Field Manual (FM) 3-05.301 describes the tactics, techniques, and procedures (TTP) for the implementation of United States (U.S.) Army Psychological Operations (PSYOP) doctrine presented in the higher-level publication, FM 3-05.30, Psychological Operations. FM 3-05.301 provides general guidance for commanders, staffs, and Soldiers who plan and conduct PSYOP across the range of military operations. The TTP in this manual are presented within the framework of the seven-phase PSYOP process, a mainstay for effective PSYOP executed at the tactical, operational, and strategic levels.
The intent of U.S. UW efforts is to exploit a hostile power’s political, military, economic, and psychological vulnerabilities by developing and sustaining resistance forces to accomplish U.S. strategic objectives. Historically, the military concept for the employment of UW was primarily in support of resistance movements during general-war scenarios. While this concept remains valid, the operational environment since the end of World War II has increasingly required U.S. forces to conduct UW in scenarios short of general war (limited war). Enabling a resistance movement or insurgency entails the development of an underground and guerrilla forces, as well as supporting auxiliaries for each of these elements. Resistance movements or insurgencies always have an underground element. The armed component of these groups is the guerrilla force and is only present if the resistance transitions to conflict. The combined effects of two interrelated lines of effort largely generate the end result of a UW campaign. The efforts are armed conflict and subversion. Forces conduct armed conflict, normally in the form of guerrilla warfare, against the security apparatus of the host nation (HN) or occupying military. Conflict also includes operations that attack and degrade enemy morale, organizational cohesion, and operational effectiveness and separate the enemy from the population. Over time, these attacks degrade the ability of the HN or occupying military to project military power and exert control over the population. Subversion undermines the power of the government or occupying element by portraying it as incapable of effective governance to the population.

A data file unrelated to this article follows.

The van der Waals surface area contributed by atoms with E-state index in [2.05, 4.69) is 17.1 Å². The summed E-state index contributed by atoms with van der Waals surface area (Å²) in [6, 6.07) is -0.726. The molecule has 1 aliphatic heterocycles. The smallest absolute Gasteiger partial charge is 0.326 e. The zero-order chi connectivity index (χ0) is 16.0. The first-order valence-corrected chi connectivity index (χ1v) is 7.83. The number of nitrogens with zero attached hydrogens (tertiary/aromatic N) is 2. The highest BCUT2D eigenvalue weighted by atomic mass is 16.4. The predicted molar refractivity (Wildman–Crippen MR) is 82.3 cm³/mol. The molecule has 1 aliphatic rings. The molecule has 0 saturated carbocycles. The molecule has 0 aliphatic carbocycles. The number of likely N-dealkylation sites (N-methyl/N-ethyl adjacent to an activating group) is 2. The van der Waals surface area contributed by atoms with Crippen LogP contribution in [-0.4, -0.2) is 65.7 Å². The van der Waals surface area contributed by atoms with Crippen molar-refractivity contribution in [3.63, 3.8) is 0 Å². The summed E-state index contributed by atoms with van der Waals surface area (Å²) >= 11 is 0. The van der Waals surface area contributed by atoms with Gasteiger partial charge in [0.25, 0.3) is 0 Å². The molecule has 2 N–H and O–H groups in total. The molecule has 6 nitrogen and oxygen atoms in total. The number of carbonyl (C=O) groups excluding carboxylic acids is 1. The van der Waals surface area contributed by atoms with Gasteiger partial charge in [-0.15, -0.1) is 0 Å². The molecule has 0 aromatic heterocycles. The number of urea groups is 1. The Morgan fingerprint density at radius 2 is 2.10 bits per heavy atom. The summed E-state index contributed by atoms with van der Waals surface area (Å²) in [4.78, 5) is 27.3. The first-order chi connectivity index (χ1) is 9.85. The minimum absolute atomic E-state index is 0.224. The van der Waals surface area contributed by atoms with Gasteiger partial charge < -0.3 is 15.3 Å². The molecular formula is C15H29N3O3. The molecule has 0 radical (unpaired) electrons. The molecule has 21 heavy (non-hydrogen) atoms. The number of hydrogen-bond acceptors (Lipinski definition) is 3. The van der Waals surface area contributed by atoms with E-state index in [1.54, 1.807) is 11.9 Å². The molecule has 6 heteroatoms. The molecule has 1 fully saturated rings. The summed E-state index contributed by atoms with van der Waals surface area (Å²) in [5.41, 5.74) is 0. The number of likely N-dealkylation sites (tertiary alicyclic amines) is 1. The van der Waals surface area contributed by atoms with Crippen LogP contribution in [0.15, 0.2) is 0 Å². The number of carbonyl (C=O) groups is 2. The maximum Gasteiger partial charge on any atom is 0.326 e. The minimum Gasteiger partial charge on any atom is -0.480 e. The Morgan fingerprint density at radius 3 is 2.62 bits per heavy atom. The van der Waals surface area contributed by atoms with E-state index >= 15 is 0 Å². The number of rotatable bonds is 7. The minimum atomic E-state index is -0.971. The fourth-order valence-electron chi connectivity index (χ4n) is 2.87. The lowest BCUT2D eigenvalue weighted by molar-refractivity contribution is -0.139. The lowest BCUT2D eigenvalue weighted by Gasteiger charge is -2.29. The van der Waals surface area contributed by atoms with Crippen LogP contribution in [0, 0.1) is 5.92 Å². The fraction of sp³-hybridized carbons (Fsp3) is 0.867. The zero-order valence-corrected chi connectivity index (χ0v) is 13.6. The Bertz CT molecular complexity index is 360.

Gender Advisor will support, facilitate and monitor the implementation of UNSCR 1325/2000 and a Genderperspective in EUFOR RD CONGO.
This report describes the emerging areas of information operations, electronic warfare, and cyberwar in the context of U.S. national security. It also suggests related policy issues of potential interest to Congress. For military planners, the control of information is critical to military success, and communications networks and computers are of vital operational importance. The use of technology to both control and disrupt the flow of information has been generally referred to by several names: information warfare, electronic warfare, cyberwar, netwar, and Information Operations (IO). Currently, IO activities are grouped by the Department of Defense (DOD) into five core capabilities: (1) Psychological Operations, (2) Military Deception, (3) Operational Security, (4) Computer Network Operations, and (5) Electronic Warfare. Current U.S. military doctrine for IO now places increased emphasis on Psychological Operations, Computer Network Operations, and Electronic Warfare, which includes use of non-kinetic electromagnetic pulse (EMP) weapons, and nonlethal weapons for crowd control. However, as high technology is increasingly incorporated into military functions, the boundaries between all five IO core capabilities are becoming blurred.
Care should be taken to protect the quality of information available for friendly decisions and public dissemination. This will ensure the JFC has accurate information by not allowing staffs to unknowingly perceive the joint task force’s (JTF’s) MILDEC efforts as accurate information. This will also ensure the information made public by the JFC is not part of any MILDEC action and lose the public’s trust.